Back in 2017, the IMF published a creepy paper offering governments suggestions on how to move toward a cashless society even in the face of strong public opposition. It hasn’t been in the news a whole lot lately, but the war on cash undoubtedly continues. In fact, the Chinese Communist Party (CCP) may be planning to embrace the idea as another weapon to wield against its people.
In August, the People’s Bank of China said it was close to launching a digital yuan. This could take the first step toward pushing China toward a cashless society.
Seeking financial and economic safety and stability, Serbia has joined the global central bank gold-buying spree.
National Bank of Serbia Governor Jorgovanka Tabakovic recently announced that the bank purchased nine tons of gold in October, raising the country’s reserves to just over 30 tons.
The Dow pushed above 28,000 on Friday. The Nasdaq also closed on a record high above 8,500, and the S&P 500 made a new record high of 3,120. This despite some more gloomy economic data that came out during the day. Industrial production dropped more than expected, falling by 0.8 in October. Inventory numbers were also revised down. All of this led the Atlanta Fed to revise its Q4 GDP estimate down to 0.3.
In his most recent podcast, Peter Schiff said that it’s QE and Federal Reserve policy that is driving the stock market, not a great economy. In fact, the Fed is creating all kinds of bubbles. And like all bubbles, they will eventually pop.
Jerome Powell lectured Congress about the national debt last week, calling it unsustainable. The Federal Reserve chairman is concerned. He admitted that with interest rates already close to zero, the central bank has very little room to cut rates in the event of an economic downturn. Peter Schiff appeared on the Claman Countdown, along with Milken Institute economist Bill Lee to talk about Powell’s comments.
Peter said that while Powell is lecturing Congress, it’s really the Fed’s fault.
There was more optimism about a trade deal this week. There was also more pessimism about a trade deal this week. Markets reacted accordingly. But there was some other interesting news out there. Jerome Powell lectured Congress about the national debt and last month’s inflation data came in hotter than expected. Host Mike Maharrey covers these stories and more, and basically ignores the trade war gossip, on this episode of the SchiffGold Friday Gold Wrap podcast.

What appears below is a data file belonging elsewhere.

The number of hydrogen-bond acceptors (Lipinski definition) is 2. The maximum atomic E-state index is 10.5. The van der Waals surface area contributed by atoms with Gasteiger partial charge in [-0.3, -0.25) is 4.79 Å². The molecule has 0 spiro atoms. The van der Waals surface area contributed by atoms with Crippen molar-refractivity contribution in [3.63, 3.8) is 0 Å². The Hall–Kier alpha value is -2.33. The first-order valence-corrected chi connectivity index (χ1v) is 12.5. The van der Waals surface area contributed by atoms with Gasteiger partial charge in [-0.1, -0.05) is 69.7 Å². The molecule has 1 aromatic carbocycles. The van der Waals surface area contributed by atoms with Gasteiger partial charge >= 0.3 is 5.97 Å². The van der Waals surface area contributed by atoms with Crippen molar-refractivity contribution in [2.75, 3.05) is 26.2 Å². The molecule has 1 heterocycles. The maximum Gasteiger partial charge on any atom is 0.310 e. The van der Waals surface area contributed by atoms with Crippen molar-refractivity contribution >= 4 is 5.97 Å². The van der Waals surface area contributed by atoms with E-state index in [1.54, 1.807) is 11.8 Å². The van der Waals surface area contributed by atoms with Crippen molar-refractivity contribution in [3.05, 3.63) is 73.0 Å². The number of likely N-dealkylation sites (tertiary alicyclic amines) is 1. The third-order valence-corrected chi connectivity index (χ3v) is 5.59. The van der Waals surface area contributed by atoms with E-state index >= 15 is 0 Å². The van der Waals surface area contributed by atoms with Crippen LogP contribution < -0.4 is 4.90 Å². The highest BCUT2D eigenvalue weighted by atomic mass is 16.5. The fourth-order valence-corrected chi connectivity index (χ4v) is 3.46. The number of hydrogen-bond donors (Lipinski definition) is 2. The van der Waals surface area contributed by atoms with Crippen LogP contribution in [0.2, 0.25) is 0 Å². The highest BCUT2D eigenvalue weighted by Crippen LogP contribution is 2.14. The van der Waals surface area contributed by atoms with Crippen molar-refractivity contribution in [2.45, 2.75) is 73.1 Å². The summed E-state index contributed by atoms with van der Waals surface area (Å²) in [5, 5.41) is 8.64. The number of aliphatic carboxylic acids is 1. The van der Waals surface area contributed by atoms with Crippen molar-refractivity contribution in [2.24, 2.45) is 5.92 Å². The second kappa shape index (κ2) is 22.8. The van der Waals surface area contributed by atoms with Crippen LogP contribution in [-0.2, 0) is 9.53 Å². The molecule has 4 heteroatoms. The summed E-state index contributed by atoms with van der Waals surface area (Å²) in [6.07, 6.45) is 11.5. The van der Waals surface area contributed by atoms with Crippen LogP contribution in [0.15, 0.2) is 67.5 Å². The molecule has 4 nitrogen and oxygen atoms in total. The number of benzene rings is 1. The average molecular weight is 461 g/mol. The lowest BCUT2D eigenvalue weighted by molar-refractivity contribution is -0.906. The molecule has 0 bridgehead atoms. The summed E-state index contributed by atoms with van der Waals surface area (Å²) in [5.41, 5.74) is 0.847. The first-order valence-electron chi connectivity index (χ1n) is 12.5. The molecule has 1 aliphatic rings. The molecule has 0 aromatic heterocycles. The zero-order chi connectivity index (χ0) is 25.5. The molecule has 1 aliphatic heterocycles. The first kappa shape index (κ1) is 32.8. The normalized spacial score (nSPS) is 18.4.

Here’s a strange headline for you: “Gold prices near daily highs despite better-than-expected inflation in October.”
This headline is bizarre on a couple of levels. First, since when are rising consumer prices and good news? And second, why wouldn’t inflation be good for gold?
You really have to buy into the mainstream narratives to write that headline.
Peter Schiff appeared on RT Boom Bust and said the optimism is misplaced. The US is losing the trade war to China.
American consumer debt pushed to a new record of $4.15 trillion in September. Part of that equation – the continued surge in the levels of student loan debt.
Student loan balances jumped by $32.9 billion in the third quarter this year, pushing total outstanding student loan debt to a new record of $1.64 trillion. Student loan balances have grown by 5.1% year-on-year.
Over the last decade, student loan debt has grown by 120%. Student loan balances now equal to 7.6% of GDP. That’s up from 5.1% in 2009.
Gold mine output has flatlined over the last several years and that trend appears to be continuing in 2019. In fact, some analysts believe we may be at or near “peak gold.”
According to the World Gold Council’s Gold Demand Trends Q3 report, gold mine output fell slightly with total mine production coming in at 877.8 tons in Q3. On a year-t0-date basis, mine production stands at 2,583 tons. That’s virtually identical to production levels at this point in 2018.
Gold is the third-most consistently bought investment globally.
This was just one of many findings in the World Gold Council’s recently released consumer research report that revealed a strong global gold market with the potential for future growth.
Globally, there are clear perceptions of gold as a safe, durable, traditional store of value. As an investment, it plays to these strengths – retail investors buy it to protect wealth and create long term returns. Jewelry buyers treasure it for sentimental reasons and as a reward for success.”